Younghans recalls it as a rough ride because the financially strapped Glendale & Montrose couldn’t afford to keep its rails in top condition.
In later years Union Pacific used the track to service industrial plants and other businesses along the spur. Since 1938 it has connected to the busier Southern Pacific Transportation Co. line that runs parallel to San Fernando Road.
By the 1980s, traffic along the Glendale branch had decreased dramatically, causing concern among train watchers.
Five years ago, Younghans photographed the departure of boxcars that had taken Christmas trees to a platform on Fletcher Drive. He called Allen to tell him that it might be one of the last freight runs on the Glendale spur.
“Stupid me, I didn’t believe him,” Allen said. “And I failed to take pictures of that.”
Allen traces his own interest in trains to a trolley ride he took as a preschooler during the late 1950s. In 1967, while living in Inglewood, he dreamed of building a scale replica of the Union Pacific freight station on Fletcher Drive that he’d seen in Model Railroader magazine. He persuaded his mother to drive him to Glassell Park for a closer look.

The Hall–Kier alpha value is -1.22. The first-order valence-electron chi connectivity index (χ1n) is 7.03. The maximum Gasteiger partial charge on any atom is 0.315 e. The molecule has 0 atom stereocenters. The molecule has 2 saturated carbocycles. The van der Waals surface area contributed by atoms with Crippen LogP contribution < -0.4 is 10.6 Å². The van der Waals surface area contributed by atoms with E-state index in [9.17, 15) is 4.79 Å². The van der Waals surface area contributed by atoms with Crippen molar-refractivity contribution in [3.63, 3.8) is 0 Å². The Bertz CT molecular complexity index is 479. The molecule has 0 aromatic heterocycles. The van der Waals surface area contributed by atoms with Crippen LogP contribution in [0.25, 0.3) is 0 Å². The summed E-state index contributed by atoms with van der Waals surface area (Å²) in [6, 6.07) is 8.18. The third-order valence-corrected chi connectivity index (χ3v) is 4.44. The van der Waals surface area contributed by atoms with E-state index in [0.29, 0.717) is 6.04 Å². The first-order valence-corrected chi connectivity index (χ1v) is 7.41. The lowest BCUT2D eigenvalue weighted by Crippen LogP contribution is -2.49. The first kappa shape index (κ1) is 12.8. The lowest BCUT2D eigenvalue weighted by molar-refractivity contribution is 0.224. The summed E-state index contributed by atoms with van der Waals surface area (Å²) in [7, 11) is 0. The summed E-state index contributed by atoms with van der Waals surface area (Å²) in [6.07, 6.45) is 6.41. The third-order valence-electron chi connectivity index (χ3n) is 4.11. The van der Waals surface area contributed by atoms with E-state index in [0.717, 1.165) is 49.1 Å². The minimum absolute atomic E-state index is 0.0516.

His model never materialized. But seven years later, in a coincidental twist, Allen moved into a house on Drew Street, just a few blocks from the station. Soon he was snapping pictures of the freight cars that clattered past his house. He plunged into research and learned that 60 years ago these same tracks carried electric trolleys bound for Glendale and Montrose.
Allen, who is not employed, wears a mustache and shoulder-length hair and says that he “marches to a self-made drummer.” He has no car and gets around mainly by bus or bicycle. He has educated himself extensively about transportation issues and has spoken on the topic before several government boards.
Over the past 17 years, Allen has seen his neighborhood rail line take some gloomy turns. First, Union Pacific demolished its station. Then it halted freight service. And soon the track itself will be gone.
For the railroad company, financial concerns outweighed sentiment.
“The businesses dried up, and it was no longer economically feasible for us to continue to maintain the track,” Union Pacific spokesman Ed Trandahl said from the company’s Omaha headquarters.